CONTACT MY OFFICE:
(503) 222-6678 - Portland, Oregon
(360) 256-0448 Vancouver, Washington
   info@kmarshack.com

Therapy

ADD & ADHD
ADOPTIVE FAMILIES
ASPERGER & MARRIAGE
COUPLES IN BUSINESS
DEPRESSION & STRESS
ENTREPRENEURIAL LIFE
EXPAT ONLINE THERAPY
HIGH CONFLICT DIVORCE
MARRIAGE COUNSELING
MIND & BODY HEALTH
PARENTING
PERSONAL GROWTH
RECOMMENDED LINKS
NEWS CENTER
ONLINE STORE
Overview
ADD in Adults
Parenting a Child with ADD
Overview
Articles
Overview
Coping with Anxiety Disorders
Post-Traumatic Stress Disorder
Overcoming Depression
Managing Stress
Conquering Fears & Phobias
Overcoming Social Phobia
Overview
Couples at Work & Home
Dual Career Couples
Families in Business
Overview
Recognizing High Conflict Divorce
Overview
Conflict & Communication
Infidelity
Couples at Work & Home
Love, Sex & Intimacy
Maintaining Strong Marriage
Dual Career Couples
Codependence
Advice for Singles Only
Overview
Alcoholism Recovery
Stop Smoking
Weight Control
Headache Relief
Holistic Health
Managing Blood Pressure
Releasing Unresolved Stress
Overview
Am I a Good Parent
Blended Families
Gifted Child
Coping with ADD/ADHD
Adoptive Families
Overview
Gifted Adults
When to Seek Help
Psychotherapy Options
Laid-Off from Work
Overview
Calendar of Events
Media Coverage
Newsletter
Press Center
Seminars
Related New Stories
Subscribe
Sample
Enriching Your Live Archive
Entrepreneurial Couples Archive

Enriching Your Life!

Sign up for my FREE newsletter! Get practical tips for you and your family.

Kathy Marshack News

Couples – Make Time to Really Listen

Sunday, August 12, 2012


Listening is at the heart of quality communication. If you learn nothing else about communicating more effectively, at least learn this truth. Without listening skills, you do not have rapport with your partner and you cannot even stay on the same subject.

The next time you are having a discussion with your spouse, instead of planning your next comment, just listen and try to understand where your partner is coming from. Just understand; do not comment; do not judge. Listening goes a long way toward developing trust between marital partners.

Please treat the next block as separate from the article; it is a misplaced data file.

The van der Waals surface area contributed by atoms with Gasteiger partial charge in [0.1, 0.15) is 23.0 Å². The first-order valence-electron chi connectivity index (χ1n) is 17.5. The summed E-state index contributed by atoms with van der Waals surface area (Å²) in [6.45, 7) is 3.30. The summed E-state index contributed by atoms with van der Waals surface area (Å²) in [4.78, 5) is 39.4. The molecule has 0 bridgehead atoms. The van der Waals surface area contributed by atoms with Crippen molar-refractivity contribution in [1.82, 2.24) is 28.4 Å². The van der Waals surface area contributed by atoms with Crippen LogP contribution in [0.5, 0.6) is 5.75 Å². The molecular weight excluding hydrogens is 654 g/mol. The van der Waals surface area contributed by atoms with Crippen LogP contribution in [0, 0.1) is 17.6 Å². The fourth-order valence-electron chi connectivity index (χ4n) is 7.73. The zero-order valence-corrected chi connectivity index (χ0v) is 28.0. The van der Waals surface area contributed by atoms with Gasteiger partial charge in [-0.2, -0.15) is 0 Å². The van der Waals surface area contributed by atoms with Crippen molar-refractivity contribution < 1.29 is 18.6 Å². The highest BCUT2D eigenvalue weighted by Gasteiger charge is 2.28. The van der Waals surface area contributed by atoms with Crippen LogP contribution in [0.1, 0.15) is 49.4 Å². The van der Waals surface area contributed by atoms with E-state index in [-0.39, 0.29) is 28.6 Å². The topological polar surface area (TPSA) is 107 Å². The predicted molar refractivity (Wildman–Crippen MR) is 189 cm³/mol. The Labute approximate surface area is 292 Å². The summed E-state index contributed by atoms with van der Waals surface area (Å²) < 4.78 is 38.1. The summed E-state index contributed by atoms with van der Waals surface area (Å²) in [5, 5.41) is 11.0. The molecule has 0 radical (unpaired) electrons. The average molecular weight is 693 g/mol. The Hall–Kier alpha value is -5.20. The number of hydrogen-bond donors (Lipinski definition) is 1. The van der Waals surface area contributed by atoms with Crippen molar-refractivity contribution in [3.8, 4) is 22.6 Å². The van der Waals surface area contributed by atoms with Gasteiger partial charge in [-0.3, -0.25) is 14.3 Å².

There are three basic steps to being a good listener:

1. You must stay on the subject.
2. You must listen to be sure you are staying on the subject.
3. You must be flexible enough to adapt your behavior if you are not staying on the subject.

Don and Maria (names have been changed) were at an impasse and considering divorce when I first met them. In spite of the great deal they had in common, in spite of the love for each other that they had once felt, in spite of having three beautiful children and a successful business, Don and Maria were incredibly poor communicators when it came to listening to each other. Their lives were so full that they had little time to listen; they seldom made time even to fill each other in on the day's events.

Because they spent so little time together, they rarely communicated about anything. Unfortunately, when conflicts arose, the couple had no mechanism for solving them and retreated to their own separate worlds. The first step in bringing Don and Maria back together was to teach them how to listen and to make time for listening. When they scheduled fifteen minutes each day for uninterrupted listening to each other, they began to rekindle their friendship. Maria learned that Don felt very left out of the family because she handled all of their children's affairs without consulting him. Don learned that Maria felt devalued because he handled all of their financial affairs without consulting her. Furthermore, by just listening, this couple began to recognize that they had more in common than they had realized.

Once Dan and Maria made listening a priority in their lives, the problems began to melt away. So make time to listen. Pull out your calendar and schedule in some one-on-one time to communicate. If you need the assistance of a marriage counselor and live near Portland, Oregon or Vancouver, Washington contact my office to schedule an appointment.


Recent Posts RSS


Tags


Archive